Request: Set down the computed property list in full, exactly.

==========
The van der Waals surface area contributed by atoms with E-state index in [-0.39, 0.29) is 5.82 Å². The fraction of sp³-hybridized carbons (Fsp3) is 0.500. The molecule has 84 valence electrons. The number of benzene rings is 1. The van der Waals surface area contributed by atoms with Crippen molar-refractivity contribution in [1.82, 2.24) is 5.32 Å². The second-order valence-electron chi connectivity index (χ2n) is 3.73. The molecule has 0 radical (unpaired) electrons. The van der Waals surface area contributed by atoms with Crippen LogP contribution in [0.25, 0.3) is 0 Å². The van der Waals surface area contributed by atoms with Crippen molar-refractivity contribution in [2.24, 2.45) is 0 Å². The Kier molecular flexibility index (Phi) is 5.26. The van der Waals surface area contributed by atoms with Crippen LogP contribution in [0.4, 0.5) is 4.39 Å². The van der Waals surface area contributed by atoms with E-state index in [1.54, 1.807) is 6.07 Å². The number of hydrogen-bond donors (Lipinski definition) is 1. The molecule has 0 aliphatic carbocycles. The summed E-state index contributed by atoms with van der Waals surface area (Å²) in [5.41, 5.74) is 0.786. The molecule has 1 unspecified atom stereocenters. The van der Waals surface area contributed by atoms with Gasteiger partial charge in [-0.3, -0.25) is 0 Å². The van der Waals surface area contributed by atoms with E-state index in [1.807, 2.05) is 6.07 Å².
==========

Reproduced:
The van der Waals surface area contributed by atoms with E-state index in [-0.39, 0.29) is 5.82 Å². The fraction of sp³-hybridized carbons (Fsp3) is 0.500. The molecule has 84 valence electrons. The number of benzene rings is 1. The van der Waals surface area contributed by atoms with Crippen molar-refractivity contribution in [1.82, 2.24) is 5.32 Å². The second-order valence-electron chi connectivity index (χ2n) is 3.73. The molecule has 0 radical (unpaired) electrons. The van der Waals surface area contributed by atoms with Crippen LogP contribution in [0.25, 0.3) is 0 Å². The van der Waals surface area contributed by atoms with Crippen molar-refractivity contribution in [2.24, 2.45) is 0 Å². The Kier molecular flexibility index (Phi) is 5.26. The van der Waals surface area contributed by atoms with Crippen LogP contribution in [0.4, 0.5) is 4.39 Å². The van der Waals surface area contributed by atoms with E-state index in [1.54, 1.807) is 6.07 Å². The number of hydrogen-bond donors (Lipinski definition) is 1. The molecule has 0 aliphatic carbocycles. The summed E-state index contributed by atoms with van der Waals surface area (Å²) in [5.41, 5.74) is 0.786. The molecule has 1 unspecified atom stereocenters. The van der Waals surface area contributed by atoms with Gasteiger partial charge in [-0.3, -0.25) is 0 Å². The van der Waals surface area contributed by atoms with E-state index in [1.807, 2.05) is 6.07 Å².